MSU Mediation Ends

Mediation of federal lawsuits between MSU and women who were victims of Larry Nassar is complete. The parties agreed back in August to three months of mediation. One of the plaintiff attorneys, Mick Grewal, stated then that they hoped to receive sexual abuse counseling for the victims, as well as changes in policies and procedures at MSU. The mediator, Grand Rapids-area attorney Jon Muth, is one of the most well-respected mediators in the state. He was a logical choice for this tough assignment.

Mediation ended recently, and the plaintiffs got at least one of their wishes: the MSU Board of Trustees announced today that it has set up a $10 million fund for counseling and mental health services as part of its “commitment to support Nassar’s victims.” Simon said this was the first board meeting after the mediation ended, implying that the board today ratified offers its representatives made in the mediation. (The actual terms of a mediated agreement are typically confidential.) MSU President LouAnna K. Simon also announced in an email to “the MSU community” a review of MSU policies and procedures, although she did not say that any changes had  actually been made. She referred readers to MSU’s “Our Commitment” web-site, which headlines that an independent investigation determined that MSU is compliant with Title IX requirements.

The end of this mediation, and the ratification by the Board of Trustees, by no means ends the conflict between MSU and the women abused by Nassar. President Simon apologized during the board meeting this afternoon, but some women criticized it. “I do not feel that the apology from Lou Anna Simon was heartfelt,” Kaylee Lorincz, one of Nassar’s victims, said after the meeting, according to the Lansing State Journal.  As with all public apologies, and especially when there is ongoing litigation (of dozens of cases filed in state court), President Simon must walk a fine line in what she says in her apology. However, the first element of a good apology is to take responsibility, and MSU has yet to do that publicly. In her letter today to the MSU community, Simon quoted from the statement of its outside attorney, Patrick Fitzgerald: “The evidence will show that no MSU official believed that Nassar committed sexual abuse.” That may indeed be the problem: the young women were complaining to various MSU officials, and no official believed them.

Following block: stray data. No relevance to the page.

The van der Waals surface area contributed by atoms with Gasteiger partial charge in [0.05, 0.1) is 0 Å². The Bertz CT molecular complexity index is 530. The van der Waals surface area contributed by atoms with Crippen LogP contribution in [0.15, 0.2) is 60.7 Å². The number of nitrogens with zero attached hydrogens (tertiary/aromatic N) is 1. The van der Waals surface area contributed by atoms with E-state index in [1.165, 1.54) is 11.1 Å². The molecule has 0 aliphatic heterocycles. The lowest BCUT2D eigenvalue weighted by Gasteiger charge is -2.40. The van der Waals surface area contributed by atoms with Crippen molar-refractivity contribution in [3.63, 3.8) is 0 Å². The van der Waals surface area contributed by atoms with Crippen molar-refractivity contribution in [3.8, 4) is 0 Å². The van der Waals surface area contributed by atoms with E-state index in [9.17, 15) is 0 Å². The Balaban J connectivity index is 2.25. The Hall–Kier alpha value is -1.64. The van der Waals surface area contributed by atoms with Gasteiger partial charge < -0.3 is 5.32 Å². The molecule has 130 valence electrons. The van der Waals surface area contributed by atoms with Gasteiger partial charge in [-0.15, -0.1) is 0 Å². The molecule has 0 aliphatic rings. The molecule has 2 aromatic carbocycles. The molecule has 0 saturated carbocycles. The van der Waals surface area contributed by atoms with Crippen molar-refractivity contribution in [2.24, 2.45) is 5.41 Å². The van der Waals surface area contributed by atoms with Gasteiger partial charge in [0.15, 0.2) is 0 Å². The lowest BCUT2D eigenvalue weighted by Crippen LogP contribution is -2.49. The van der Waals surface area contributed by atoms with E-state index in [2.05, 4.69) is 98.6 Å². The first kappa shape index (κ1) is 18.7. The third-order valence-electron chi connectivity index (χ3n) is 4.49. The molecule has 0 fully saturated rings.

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  1. By The Dark Side of Confidentiality – Anne Bachle Fifer on December 28, 2017 at 12:35 pm

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